Focus on the people with you
In Taiwan, there’s a phrase, di tou zu (低头族), which literally translates to “a group of people with their heads bowed down”. It was coined in reference to a social phenomenon where we spend a large amount of our time with our heads bowed down towards our mobile devices.
You don’t have to travel far to get a taste of this. Take a ride on the train, enter a cafe or restaurant, or even just take a short walk near your home, and chances are you will encounter people with their heads bowed down, looking at their phones and completely oblivious to their surroundings, and perhaps worse of all, their partners.
A recent survey showed that 70 percent of smartphone users check their devices within an hour of getting up, and 56 percent said they check their devices an hour before going to bed. More worryingly, 51 percent of users said they would check their smartphones continuously even while on vacation, and 44 percent also said that they would experience anxiety if they lost their phone and couldn’t replace it for a week.
Isn’t it ironic that in the presence of friends we choose to keep to ourselves and instead venture onto social media platforms to seek interaction? Isn’t it also ironic that instead of speaking to each other on dinner dates, we are obsessed with taking the best photos of our food so that we can share with others on Facebook or Instagram?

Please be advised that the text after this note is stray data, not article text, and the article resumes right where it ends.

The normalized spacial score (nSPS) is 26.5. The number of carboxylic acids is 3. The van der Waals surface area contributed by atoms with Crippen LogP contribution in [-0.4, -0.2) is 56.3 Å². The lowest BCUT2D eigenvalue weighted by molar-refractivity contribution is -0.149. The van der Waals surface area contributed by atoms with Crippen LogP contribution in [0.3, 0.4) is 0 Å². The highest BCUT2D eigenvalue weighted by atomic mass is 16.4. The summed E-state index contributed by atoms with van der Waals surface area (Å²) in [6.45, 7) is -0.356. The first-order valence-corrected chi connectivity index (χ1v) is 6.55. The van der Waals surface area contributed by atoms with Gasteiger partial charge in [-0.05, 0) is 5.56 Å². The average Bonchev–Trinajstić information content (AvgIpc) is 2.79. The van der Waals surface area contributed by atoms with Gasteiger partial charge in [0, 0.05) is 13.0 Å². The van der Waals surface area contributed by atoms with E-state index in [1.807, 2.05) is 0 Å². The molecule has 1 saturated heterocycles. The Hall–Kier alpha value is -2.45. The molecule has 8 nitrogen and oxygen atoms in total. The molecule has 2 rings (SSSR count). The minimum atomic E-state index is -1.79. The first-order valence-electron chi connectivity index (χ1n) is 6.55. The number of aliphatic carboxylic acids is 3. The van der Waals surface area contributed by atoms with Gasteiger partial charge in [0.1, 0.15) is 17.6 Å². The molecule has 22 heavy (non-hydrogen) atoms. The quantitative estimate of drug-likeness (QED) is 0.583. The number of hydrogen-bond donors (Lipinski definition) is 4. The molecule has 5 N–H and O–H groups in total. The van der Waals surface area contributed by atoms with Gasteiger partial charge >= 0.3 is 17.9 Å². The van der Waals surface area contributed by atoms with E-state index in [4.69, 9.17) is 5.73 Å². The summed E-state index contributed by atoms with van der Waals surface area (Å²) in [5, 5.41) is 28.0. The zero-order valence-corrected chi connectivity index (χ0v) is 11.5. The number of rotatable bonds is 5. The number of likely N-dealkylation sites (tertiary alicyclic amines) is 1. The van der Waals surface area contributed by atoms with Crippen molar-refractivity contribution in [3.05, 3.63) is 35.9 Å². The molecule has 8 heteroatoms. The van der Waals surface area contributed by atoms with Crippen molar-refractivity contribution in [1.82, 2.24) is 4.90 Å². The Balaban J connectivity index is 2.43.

For 2016, let’s begin by simply putting away our phones when we are together with friends or family. Stop worrying about catching up on Facebook updates; they will always be there for you. Stop taking pictures of food and start enjoying them. Stop tweeting and sharing about what cool stuff you are doing and with whom and just soak in the moment. Forget about chasing Facebook likes, retweets and new Instagram followers and just focus on the people with you and live in the moment. Trust us, you’ll be all the happier for it.